“A new type of customer, known as a ”fusion shopper”, makes purchases via multiple channels. Choosing online, offline or click & collect, they expect a seamless shopping experience. Along with the development of omnichannel sales, the trend for convenient and quick shopping is strengthening. As a result, dark stores operated among others by Glovo, Bolt, Wolt or Lisek are opening in major Polish cities, offering express delivery in as little as 10 minutes,” comments Anna Wysocka.
Fashion brands looking for new sales channels (e.g. Sinsay or Takko) are increasingly opening in convenience centres and small retail parks which have performed exceptionally well during the pandemic. Tenants are also being attracted by local residential developments.
“Alternative retail locations, such as those on the ground floor of residential buildings or offices, are popular with health & beauty, and medical companies. Beauty clinics, opticians and dentists, including chains, are well represented in these locations. The healthy lifestyle trend is gaining momentum and is illustrated by Medicover’s acquisition of the Fitness World and Just GYM club’s combined total of 70 locations,” underlines Anna Wysocka.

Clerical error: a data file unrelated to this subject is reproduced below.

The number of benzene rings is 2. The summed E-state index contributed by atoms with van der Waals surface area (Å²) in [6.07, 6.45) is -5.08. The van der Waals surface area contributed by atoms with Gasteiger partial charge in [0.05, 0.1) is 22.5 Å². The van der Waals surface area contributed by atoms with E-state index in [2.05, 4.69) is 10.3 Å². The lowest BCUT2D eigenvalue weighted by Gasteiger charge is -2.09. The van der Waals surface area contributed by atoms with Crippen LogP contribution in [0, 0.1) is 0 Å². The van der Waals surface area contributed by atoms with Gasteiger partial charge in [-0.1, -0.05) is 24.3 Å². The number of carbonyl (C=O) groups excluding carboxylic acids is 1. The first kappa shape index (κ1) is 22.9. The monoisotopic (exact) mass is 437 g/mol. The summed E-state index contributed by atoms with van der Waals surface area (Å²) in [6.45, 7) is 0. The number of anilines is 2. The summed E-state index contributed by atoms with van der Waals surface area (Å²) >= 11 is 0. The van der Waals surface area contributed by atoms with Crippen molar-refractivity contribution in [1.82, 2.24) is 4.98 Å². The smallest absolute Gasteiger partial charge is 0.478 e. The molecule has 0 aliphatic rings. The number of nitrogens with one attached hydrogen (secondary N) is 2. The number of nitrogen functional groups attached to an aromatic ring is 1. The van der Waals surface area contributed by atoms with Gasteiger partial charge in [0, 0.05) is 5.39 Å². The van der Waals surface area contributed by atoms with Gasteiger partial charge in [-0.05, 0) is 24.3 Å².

Tenants are also increasingly committed to environmental and sustainability projects. For example, Primark is introducing the first fabric dye made from food waste, Decathlon has introduced the 2nd Life concept with used sports equipment, and IKEA is testing a bedding recycling programme as well as shops that promote sustainability.
The development of the residential market, the growing importance of the 15-minute city concept and the trend towards locality, means that the smaller retail formats are now in great demand. The retail trade has never before been so geographically close to its customers and their needs.